I’ve never really been interested in cookie decoration. Its only last year that I attempted my first royal icing cookie. I think one of the reasons is because I never saw many tips online at baking sites, I was probably more focused on cakes though. I’ve known how to make and use royal icing for a long time, I just never knew the correct recipes for consistency, I experimented until I got it right. And often wasted too much icing doing so. That is probably why I never craved creating cookies with it, I found it very frustrating and draining to make two batches of icing: one to outline, one to flood. Besides, I don’t have a very steady or a strong hand for piping bags, which is why I leaned toward fondant as my medium.
I often come across beautiful cookies on Pinterest and finally realized that many of them come from a site called Sweetopia. I just recently browsed around the site and came across the best royal icing tips ever. First off the number one royal icing to work with is this:
image via Sweetopia
Next I have tested out the method to beat all methods for getting the consistency right for the icing. (watch Sweetopia’s video on consistency HERE) Its a 10 second test in which the icing should self heal to smoothness after you run a knife across the batch still in the bowl. Too long to heal and its too thick, too short, too thin. Then using a #2 Wilton tip you can outline and fill in immediately using the same icing. Give the cookie a little jiggle and its done. No excessive waiting, no double batches of each color. After the icing field dries overnight you are ready to pipe with that same icing. To pipe intricate lines, Sweetopia likes to use a kopykake projector to outline any image flawlessly (watch her draw the Eiffel Tower HERE). I do not have this projector, but it would be nice if I did!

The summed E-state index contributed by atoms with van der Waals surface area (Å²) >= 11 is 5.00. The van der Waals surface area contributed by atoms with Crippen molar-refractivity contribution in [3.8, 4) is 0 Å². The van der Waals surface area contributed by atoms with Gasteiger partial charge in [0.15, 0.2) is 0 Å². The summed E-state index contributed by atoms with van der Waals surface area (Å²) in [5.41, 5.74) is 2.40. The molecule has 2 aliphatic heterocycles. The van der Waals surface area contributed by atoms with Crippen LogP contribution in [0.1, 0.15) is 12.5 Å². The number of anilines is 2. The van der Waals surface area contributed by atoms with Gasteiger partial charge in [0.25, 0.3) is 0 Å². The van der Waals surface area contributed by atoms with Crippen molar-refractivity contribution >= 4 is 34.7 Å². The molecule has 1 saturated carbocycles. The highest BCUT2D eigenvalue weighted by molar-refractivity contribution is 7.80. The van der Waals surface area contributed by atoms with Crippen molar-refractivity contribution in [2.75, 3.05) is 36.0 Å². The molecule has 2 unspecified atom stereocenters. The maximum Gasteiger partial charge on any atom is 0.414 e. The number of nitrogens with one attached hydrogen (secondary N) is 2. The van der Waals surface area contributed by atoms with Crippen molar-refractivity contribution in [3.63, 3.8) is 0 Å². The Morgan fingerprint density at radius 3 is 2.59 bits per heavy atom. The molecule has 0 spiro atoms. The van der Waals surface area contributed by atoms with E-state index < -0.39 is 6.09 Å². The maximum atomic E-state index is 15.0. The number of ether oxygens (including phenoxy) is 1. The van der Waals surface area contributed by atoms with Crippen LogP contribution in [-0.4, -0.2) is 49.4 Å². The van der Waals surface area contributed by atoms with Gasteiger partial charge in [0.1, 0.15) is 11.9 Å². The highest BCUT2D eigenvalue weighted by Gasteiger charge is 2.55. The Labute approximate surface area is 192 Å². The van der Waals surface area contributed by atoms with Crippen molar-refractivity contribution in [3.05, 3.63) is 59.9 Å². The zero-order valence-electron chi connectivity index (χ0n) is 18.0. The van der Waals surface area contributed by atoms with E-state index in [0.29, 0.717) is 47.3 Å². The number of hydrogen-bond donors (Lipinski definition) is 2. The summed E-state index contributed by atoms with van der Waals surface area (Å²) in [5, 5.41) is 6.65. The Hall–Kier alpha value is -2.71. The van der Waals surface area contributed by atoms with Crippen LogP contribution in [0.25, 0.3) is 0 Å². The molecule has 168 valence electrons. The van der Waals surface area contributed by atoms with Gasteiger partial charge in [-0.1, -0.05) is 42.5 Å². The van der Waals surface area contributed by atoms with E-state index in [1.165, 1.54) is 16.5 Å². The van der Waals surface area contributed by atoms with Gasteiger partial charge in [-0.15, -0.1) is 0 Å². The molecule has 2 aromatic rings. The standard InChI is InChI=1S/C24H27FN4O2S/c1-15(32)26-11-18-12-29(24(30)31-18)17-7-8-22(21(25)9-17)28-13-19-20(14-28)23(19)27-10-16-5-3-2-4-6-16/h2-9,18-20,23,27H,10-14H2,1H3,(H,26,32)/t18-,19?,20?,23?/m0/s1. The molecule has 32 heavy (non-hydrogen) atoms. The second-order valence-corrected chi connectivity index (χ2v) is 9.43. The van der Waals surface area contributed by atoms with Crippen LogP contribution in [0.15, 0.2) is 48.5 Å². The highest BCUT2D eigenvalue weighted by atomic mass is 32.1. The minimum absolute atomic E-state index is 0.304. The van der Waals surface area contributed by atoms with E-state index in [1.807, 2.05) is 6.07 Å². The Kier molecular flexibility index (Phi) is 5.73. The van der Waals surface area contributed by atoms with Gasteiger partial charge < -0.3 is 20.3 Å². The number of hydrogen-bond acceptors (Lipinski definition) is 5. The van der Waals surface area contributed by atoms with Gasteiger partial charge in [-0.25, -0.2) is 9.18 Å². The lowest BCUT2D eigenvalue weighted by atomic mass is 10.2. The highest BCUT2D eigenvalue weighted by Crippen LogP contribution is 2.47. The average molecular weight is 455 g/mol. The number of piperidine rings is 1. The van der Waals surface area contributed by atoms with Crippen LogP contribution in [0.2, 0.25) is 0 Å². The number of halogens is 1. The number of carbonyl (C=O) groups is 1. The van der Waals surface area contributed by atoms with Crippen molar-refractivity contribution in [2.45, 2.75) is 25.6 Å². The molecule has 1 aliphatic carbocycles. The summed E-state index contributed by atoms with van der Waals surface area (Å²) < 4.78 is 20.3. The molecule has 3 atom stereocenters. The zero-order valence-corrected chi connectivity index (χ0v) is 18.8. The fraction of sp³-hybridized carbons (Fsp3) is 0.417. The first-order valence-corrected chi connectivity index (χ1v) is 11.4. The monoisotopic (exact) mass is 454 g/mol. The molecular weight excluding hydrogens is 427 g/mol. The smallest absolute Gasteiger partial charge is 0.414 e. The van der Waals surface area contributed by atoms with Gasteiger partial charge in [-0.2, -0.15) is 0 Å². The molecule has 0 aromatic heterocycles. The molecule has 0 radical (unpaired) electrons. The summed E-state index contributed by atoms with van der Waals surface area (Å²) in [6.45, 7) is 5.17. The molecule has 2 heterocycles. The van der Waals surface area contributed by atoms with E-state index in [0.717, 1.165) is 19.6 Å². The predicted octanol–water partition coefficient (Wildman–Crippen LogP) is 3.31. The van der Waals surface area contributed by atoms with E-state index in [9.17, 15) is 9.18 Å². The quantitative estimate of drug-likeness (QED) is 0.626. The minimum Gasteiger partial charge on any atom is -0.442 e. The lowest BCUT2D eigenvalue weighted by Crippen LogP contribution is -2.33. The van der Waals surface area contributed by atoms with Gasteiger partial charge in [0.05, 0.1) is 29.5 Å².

So the last set of cookies I made to celebrate a friend having a new baby girl I used Sweetopia’s methods and tips. While I still see room for improvement on my cookie style and technique I definitely improved my time efficiency and found the decorating to be easier and most of all enjoyable!
I choose to do a mixture of baby related cookies but I didn’t buy any new cutters. I got innovative with a few cutters I already had. The bib is a scalloped circle with a notch cut from it and the baby shoe is a pumpkin cutter! Macy actually figured out that the pumpkin could be turned sideways to look like a shoe and buckle.
The baby face took some time with the layers, I think I could streamline the face and background into one layer next time. My favorite cookie was the chenille teddy bear. I’ve used Wilton tip #233 for fur before on my Where the Wild Things Are cookies, but as I started to give this teddy bear fur the icing formed more what I thought looked like a chenille fabric. He’s sorta that messy perfection that I love about using tip #233. After the fur is dry I flooded drops for the ears, hands, feet nose and eyes. The teddy’s bow was pipped on wax paper and dried before placing on the fur.
I wanted to give the new brothers their own special cookies and I let Macy pipe and decorate these all by herself. Proof that if a 10 year old can decorate cookies with these tips & methods than anyone can!